Spacefem (spacefem) wrote,

engineering toys for girls... hmmm...

This year it feels like if you can get a great idea for getting girls into science, and get it on kickstarter, you will get amazing funding fast. Two new toys are in the works and people bring them to my attention a lot: roominate, a sort of doll house building toy where kids also wire up fans and little TVs in addition to designing and snapping rooms together. And goldieblox, a gadget-building toy where kids follow stories to achieve a practical goal.

They're nice, but I'm kind of a debbie downer about the whole thing because I don't like that we have toys "for girls" in any sense of the world. At my job I don't tackle the problems "for girls", the world isn't segregated into perfect pink and blue aisles. But toy stores are. That's what really annoys me.

And you could argue (many are) that we have to have these new cool "engineering for girls" toys because parents already put their kids into these little boxes, so you have to pander to them and make it clear who the audience is because it's their money. I feel like the parents who would buy these toys are the ones who already want their girls to go into science... and they're going to wonder about why the stuff has to be pink.

I grew up playing with everything. We had an awesome barbie house, a box of hot wheels, lego, lincoln logs. I was kinda mad that there weren't any lego women, but my last trip to one of their stores I found a lot more minifigs hair styles (heck, a lot more minifigs period!) so that problems seems to be solved... unless lego tries to screw it up with their odd "friends" sets "for girls" that don't really work with existing lego people. again, segregated worlds.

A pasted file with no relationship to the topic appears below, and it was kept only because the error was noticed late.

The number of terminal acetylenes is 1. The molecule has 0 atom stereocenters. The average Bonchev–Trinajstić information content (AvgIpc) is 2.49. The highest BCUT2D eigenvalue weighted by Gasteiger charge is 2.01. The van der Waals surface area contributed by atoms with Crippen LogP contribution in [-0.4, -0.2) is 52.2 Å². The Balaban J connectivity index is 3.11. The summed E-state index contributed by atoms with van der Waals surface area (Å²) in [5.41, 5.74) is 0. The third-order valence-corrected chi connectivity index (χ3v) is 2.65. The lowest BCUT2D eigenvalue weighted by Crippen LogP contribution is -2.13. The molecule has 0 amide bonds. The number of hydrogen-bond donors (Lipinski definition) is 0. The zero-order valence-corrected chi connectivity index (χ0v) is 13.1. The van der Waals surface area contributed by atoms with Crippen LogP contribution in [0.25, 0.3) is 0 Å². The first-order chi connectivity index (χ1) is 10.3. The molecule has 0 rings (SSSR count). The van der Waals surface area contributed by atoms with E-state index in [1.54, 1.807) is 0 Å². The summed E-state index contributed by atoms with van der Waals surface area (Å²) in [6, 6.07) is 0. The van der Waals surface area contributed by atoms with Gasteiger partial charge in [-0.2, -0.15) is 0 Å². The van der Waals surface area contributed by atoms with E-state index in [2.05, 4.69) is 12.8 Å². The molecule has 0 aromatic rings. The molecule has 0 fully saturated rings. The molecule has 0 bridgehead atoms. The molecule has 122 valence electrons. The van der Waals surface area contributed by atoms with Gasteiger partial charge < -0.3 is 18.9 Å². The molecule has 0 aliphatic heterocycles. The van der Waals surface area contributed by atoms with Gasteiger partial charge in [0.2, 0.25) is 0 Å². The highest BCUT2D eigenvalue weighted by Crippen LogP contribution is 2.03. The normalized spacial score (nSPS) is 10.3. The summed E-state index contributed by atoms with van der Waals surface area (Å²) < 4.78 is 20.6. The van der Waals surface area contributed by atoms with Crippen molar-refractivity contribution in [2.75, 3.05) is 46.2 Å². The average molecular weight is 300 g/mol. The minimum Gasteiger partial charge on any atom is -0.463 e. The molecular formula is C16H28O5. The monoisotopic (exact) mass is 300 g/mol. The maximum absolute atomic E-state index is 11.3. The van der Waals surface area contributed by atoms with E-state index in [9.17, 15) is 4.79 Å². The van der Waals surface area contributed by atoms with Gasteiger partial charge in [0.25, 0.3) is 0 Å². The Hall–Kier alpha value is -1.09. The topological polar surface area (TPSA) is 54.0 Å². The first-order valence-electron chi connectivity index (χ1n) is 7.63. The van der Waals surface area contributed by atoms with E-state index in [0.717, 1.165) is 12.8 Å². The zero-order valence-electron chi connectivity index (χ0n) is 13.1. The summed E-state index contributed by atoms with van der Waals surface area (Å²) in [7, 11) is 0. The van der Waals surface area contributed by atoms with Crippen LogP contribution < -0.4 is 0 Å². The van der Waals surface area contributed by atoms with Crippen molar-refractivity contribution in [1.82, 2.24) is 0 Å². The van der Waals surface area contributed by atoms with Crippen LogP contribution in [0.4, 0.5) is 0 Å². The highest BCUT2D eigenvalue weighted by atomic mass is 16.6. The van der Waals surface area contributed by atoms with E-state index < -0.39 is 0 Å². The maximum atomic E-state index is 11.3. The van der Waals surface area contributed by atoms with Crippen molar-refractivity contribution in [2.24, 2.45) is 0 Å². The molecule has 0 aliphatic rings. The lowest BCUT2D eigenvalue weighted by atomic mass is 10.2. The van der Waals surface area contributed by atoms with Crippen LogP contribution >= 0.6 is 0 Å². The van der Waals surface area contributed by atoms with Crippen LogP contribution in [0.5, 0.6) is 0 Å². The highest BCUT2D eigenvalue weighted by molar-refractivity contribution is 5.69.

anyway that's the message I really want to get out to parents and girls... can't we just all play with everything?

I also heard an interview with Sally Ride a while back where she brought up the point that she's even seen proud parents of girls treat their own children like freakshows when they show an interest in math and science. She would go talk to classes, and have these mothers come up to her later to say "I can't believe my daughter loves math but she DOES, it's amazing, none of the women in our family have every loved math. I don't know any women who are good at math. Isn't it great?" meanwhile this poor girl is just sitting there trying to be normal, getting this huge mixed message that her mother is both proud and confused by her presence. I wonder if we continue sending girls those signals when we invent new toys with unique features, like prescriptions for very specific ailments.

Anyway, I am not a parent of girl who's the target age for these toys, I don't know if they really help counteract society's messages or if girls will love them or what. But something about them leaves me less than excited, I don't know if that makes me a bad woman engineer or not. It just seems like we're overthinking something here.
Tags: engineering
  • Post a new comment


    Anonymous comments are disabled in this journal

    default userpic

    Your reply will be screened

    Your IP address will be recorded